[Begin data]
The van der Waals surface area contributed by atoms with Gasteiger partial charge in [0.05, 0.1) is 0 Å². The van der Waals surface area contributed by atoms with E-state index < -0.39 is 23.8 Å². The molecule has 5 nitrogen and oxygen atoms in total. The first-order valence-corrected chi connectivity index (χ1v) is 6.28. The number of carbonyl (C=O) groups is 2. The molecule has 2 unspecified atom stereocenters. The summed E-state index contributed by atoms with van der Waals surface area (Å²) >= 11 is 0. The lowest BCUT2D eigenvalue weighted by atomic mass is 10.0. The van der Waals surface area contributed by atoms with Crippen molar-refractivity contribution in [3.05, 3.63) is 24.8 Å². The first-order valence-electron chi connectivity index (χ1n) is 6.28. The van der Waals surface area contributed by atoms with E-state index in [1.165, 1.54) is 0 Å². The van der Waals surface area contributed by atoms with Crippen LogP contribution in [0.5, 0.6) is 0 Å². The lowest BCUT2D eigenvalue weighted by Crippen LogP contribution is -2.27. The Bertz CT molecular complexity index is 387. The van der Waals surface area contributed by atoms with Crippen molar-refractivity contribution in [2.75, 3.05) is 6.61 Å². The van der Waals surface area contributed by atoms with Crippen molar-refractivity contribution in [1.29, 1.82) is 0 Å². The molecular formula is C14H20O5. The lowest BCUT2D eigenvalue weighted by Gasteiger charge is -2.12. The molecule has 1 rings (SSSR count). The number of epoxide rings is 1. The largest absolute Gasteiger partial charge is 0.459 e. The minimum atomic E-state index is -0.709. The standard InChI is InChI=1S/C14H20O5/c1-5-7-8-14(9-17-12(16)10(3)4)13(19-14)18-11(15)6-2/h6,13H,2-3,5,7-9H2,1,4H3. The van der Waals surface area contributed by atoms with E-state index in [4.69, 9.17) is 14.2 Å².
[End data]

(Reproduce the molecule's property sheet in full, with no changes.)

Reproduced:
The van der Waals surface area contributed by atoms with Gasteiger partial charge in [0.05, 0.1) is 0 Å². The van der Waals surface area contributed by atoms with E-state index < -0.39 is 23.8 Å². The molecule has 5 nitrogen and oxygen atoms in total. The first-order valence-corrected chi connectivity index (χ1v) is 6.28. The number of carbonyl (C=O) groups is 2. The molecule has 2 unspecified atom stereocenters. The summed E-state index contributed by atoms with van der Waals surface area (Å²) >= 11 is 0. The lowest BCUT2D eigenvalue weighted by atomic mass is 10.0. The van der Waals surface area contributed by atoms with Crippen molar-refractivity contribution in [3.05, 3.63) is 24.8 Å². The first-order valence-electron chi connectivity index (χ1n) is 6.28. The van der Waals surface area contributed by atoms with E-state index in [1.165, 1.54) is 0 Å². The van der Waals surface area contributed by atoms with Crippen LogP contribution in [0.5, 0.6) is 0 Å². The lowest BCUT2D eigenvalue weighted by Crippen LogP contribution is -2.27. The Bertz CT molecular complexity index is 387. The van der Waals surface area contributed by atoms with Crippen molar-refractivity contribution in [2.75, 3.05) is 6.61 Å². The van der Waals surface area contributed by atoms with Crippen molar-refractivity contribution in [1.29, 1.82) is 0 Å². The molecular formula is C14H20O5. The lowest BCUT2D eigenvalue weighted by Gasteiger charge is -2.12. The molecule has 1 rings (SSSR count). The number of epoxide rings is 1. The largest absolute Gasteiger partial charge is 0.459 e. The minimum atomic E-state index is -0.709. The standard InChI is InChI=1S/C14H20O5/c1-5-7-8-14(9-17-12(16)10(3)4)13(19-14)18-11(15)6-2/h6,13H,2-3,5,7-9H2,1,4H3. The van der Waals surface area contributed by atoms with E-state index in [4.69, 9.17) is 14.2 Å².